+++UPDATE: German ESA astronaut Matthias Maurer and NASA astronauts Kayla Barron, Raja Chari and Thomas Marshburn docked with the International Space Station ISS on 12 November at 00:32 CET.+++
With the launch of 'Cosmic Kiss', Matthias Maurer's long-cherished dream comes true. The Saarland native is the fourth German to travel to the International Space Station (ISS). He departed from Kennedy Space Center in Florida at 21:03 local time on 10 November 2021 (03:03 CET 11 November 2021). The 51-year-old materials scientist from Sankt Wendel has been a member of the European Space Agency (ESA) Astronaut Corps since July 2015, and was officially assigned to his first ISS mission on 14 December 2020. Maurer is the second European to fly to the Space Station as a mission specialist on board a SpaceX Dragon. He will do so alongside NASA astronauts Raja Chari (commander), Thomas Marshburn (pilot) and Kayla Barron (mission specialist). The spacecraft, named 'Endurance', with the serial number 210, is part of NASA's Commercial Crew Program. The four-member crew was carried to orbital speed and altitude in eight minutes and 48 seconds, beginning their journey to the ISS. In the meantime, the first stage of the Falcon 9 launcher has returned to Earth for re-use.
Maurer is a member of ISS Expedition 66 and will live and work on the Space Station until April 2022. More than 100 experiments, 36 of which originate from Germany, are on his to-do list while living in the station. The Falcon 9 rocket lifted off as scheduled the night between 10 and 11 November, from the well-known Launch Complex 39A at NASA's Kennedy Space Center on Merritt Island, Florida. Pad 39A was previously used by the US space agency for its Apollo Moon programme in the 1960s.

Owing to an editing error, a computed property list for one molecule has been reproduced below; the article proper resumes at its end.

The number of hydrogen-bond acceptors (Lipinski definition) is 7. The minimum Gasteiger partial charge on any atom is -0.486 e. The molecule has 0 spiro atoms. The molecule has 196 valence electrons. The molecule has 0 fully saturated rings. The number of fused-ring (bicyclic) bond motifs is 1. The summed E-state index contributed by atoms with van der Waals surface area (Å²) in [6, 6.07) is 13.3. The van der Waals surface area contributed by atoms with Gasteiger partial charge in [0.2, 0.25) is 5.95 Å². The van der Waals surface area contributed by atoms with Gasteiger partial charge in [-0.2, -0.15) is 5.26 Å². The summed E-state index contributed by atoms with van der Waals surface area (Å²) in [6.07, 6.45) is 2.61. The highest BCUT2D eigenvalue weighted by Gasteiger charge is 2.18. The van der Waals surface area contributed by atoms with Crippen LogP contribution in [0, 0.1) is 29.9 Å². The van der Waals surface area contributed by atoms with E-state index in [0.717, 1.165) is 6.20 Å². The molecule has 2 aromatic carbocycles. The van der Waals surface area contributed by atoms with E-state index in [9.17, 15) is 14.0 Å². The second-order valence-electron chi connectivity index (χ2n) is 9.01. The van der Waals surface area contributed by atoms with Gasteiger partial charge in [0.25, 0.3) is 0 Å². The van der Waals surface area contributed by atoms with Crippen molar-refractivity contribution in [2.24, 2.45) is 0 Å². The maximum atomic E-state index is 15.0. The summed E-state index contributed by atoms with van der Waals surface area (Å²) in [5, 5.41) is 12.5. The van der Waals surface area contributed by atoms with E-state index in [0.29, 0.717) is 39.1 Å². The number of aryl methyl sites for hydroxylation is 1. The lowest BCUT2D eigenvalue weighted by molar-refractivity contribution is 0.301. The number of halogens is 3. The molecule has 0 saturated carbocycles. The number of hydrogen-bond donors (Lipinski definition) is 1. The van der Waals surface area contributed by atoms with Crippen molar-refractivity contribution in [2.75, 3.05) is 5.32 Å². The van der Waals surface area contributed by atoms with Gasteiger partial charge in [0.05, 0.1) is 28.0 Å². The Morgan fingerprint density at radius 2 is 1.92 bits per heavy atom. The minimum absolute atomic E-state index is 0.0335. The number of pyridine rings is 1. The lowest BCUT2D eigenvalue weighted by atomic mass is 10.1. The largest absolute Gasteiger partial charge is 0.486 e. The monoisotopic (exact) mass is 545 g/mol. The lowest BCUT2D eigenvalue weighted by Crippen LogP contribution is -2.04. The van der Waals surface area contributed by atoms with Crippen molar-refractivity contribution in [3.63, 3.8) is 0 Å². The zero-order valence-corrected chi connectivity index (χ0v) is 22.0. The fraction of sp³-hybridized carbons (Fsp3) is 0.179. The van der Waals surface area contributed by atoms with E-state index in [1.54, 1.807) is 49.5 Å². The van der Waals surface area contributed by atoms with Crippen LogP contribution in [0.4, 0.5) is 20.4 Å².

"We are all very calm, that is certainly a success of the training," said Matthias Maurer a few days before his departure. "We are very concentrated. The excitement will surely come once we are in the capsule. I'm not a superhero and I don't want to be one, there are many, many people behind my work."
Docking with the International Space Station is scheduled for 22 hours after launch, on 11 November at 19:10 local time (12 November 2021, 01:10 CET) and will be broadcast on NASA TV.
Experiments from Germany on board
The German Aerospace Center (Deutsches Zentrum für Luft- und Raumfahrt; DLR) is involved in the mission in many ways. The German Space Agency at DLR, based in Bonn is responsible for selecting and coordinating the experiments and contributions from German universities and colleges, as well as from industry. DLR scientists are also conducting their own experiments with Maurer's help. ESA's Columbus Control Centre, located at DLR's German Space Operations Center in Oberpfaffenhofen, is responsible for planning and conducting the experiments that take place in the European Columbus module on the ISS. From here, the data from the experiments are sent to national user control centres, and then on to the scientists and participating partners from industry.